The silence after you are fired is earthquake-like: eerie and foreboding.
I drove home dazed, worrying I may not capably focus on the pavement unfurling in front of my empty eyes. I thought briefly about stopping for a late breakfast but quickly reminded myself that every penny would now be husbanded toward my survival for the next few months. Or years. Or forever.
Before I slid from the firm’s office, I had agreed to sign a liability release in exchange for two weeks’ pay. They seemed surprised I would agree to it so readily. But I was an at-will employee. Unless a firm insider went rogue and revealed some illegal reason for my termination—that I was too old and too expensive, for example—I would have no case. Better to squirrel away a few thousand now and extend my resources, right?
My final check and my severance paycheck sat on the passenger seat like unwilling children. They seemed to brood with every glance I stole at them. They totaled $5,000. About a month’s wages at the firm.
I walked into my apartment and slumped into the couch. At $1,400 per month, the rent would be crippling for an unemployed lawyer. I’d need to plot my exit before Halloween.
I looked around at my books, my television, the pictures on the walls. They were so frivolous, weren’t they? How much would they fetch in a yard sale?
It was strange sitting on that dark green couch I bought when I first arrived in Sacramento for the job. The couch and my Queen-sized bed set me back a cool $2,500 when I’d first moved in. I paid them off in three payments, sure that money was no issue for a gainfully-employed lawyer.
Now it mocked me: ‘”What a fool! Trusting your employer to keep his word!?!”
When hired, I’d explained that this needed to be my last job. I would work for until I hit 70 and would retire in honor. They readily agreed.
Now I was out on my ear, with no real explanation why. That, in my considered and pained and brutalized judgment, meant the explanation was probably an illegal one. My boss had even said, “My lawyers say I can’t tell you why.” It was hard to suppress the anger threatening to overwhelm my heart.
It’s like that old chestnut about the difference between a dead lawyer and a dead skunk in the road: there are skid marks in front of the skunk. Well, I could relate. I couldn’t find a damned skid mark in front of me. No one even tried to stop this demise.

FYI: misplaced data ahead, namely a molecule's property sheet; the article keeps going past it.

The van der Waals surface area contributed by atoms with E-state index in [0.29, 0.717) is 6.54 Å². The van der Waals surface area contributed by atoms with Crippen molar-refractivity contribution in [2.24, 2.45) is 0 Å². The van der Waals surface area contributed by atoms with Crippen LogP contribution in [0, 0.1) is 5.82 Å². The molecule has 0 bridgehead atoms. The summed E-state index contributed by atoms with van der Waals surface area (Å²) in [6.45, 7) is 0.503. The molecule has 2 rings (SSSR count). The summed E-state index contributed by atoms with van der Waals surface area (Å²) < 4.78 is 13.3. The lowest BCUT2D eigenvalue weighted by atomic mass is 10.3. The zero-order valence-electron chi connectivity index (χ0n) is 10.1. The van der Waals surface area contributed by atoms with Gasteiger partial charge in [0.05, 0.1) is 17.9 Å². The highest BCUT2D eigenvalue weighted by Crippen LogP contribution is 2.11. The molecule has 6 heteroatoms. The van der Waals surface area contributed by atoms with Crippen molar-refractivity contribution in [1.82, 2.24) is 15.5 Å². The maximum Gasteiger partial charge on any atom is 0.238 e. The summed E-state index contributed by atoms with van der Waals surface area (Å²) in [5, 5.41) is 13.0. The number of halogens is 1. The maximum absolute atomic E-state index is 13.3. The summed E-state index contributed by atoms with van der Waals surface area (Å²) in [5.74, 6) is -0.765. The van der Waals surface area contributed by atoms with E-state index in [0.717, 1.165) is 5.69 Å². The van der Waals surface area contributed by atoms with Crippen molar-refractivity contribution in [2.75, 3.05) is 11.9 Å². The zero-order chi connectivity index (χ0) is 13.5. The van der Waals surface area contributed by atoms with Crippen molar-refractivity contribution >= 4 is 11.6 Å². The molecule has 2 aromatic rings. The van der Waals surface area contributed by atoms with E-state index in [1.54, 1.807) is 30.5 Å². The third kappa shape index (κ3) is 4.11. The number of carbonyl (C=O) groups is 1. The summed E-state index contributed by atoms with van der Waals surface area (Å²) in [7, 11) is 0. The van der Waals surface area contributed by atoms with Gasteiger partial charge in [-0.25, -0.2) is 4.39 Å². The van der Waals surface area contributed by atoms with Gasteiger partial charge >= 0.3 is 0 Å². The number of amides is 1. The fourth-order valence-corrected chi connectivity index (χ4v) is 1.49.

I called my friends. My brother. Some old public defender contacts in San Bernardino.
And I stared at the walls, at my pictures, at my books. I didn’t turn on the television—I knew the rattle of inane comedy would only manifest my tragedy.
I felt like I was still falling, falling. I had a little money in savings, but it wouldn’t last into November. One month. Beyond that, chaos. I had a vision of myself standing on a street corner in a ragged three-piece suit with a tattered“Will Sue for Food” sign. Would passers-by be amused enough to spare a few bucks?
As the numbness retreated, however, my ego slowly began to reassert itself. “You’ve been in tough spots like this before,” it said. “Let yourself grieve for a few days, then decide how you’ll spend the rest of your life,” it said.
It was a good plan. But my anger and my grief would last a long time. I felt conned. I told them who and what I was. I had been radically honest. They had not. It kept coming back to me, on a loop like a bad song the D.J. couldn’t quit.
Slowly, my shock was lifting. My ego was right. I had been in tough spots, both before and after I passed the bar. This was just one more. This was the Universe untethering me from a questionable job with a questionable employer.
Defiance was my best response. I grabbed my car keys and headed out my apartment door. I was going for dinner. And a movie.
Screw those guys. I was still alive.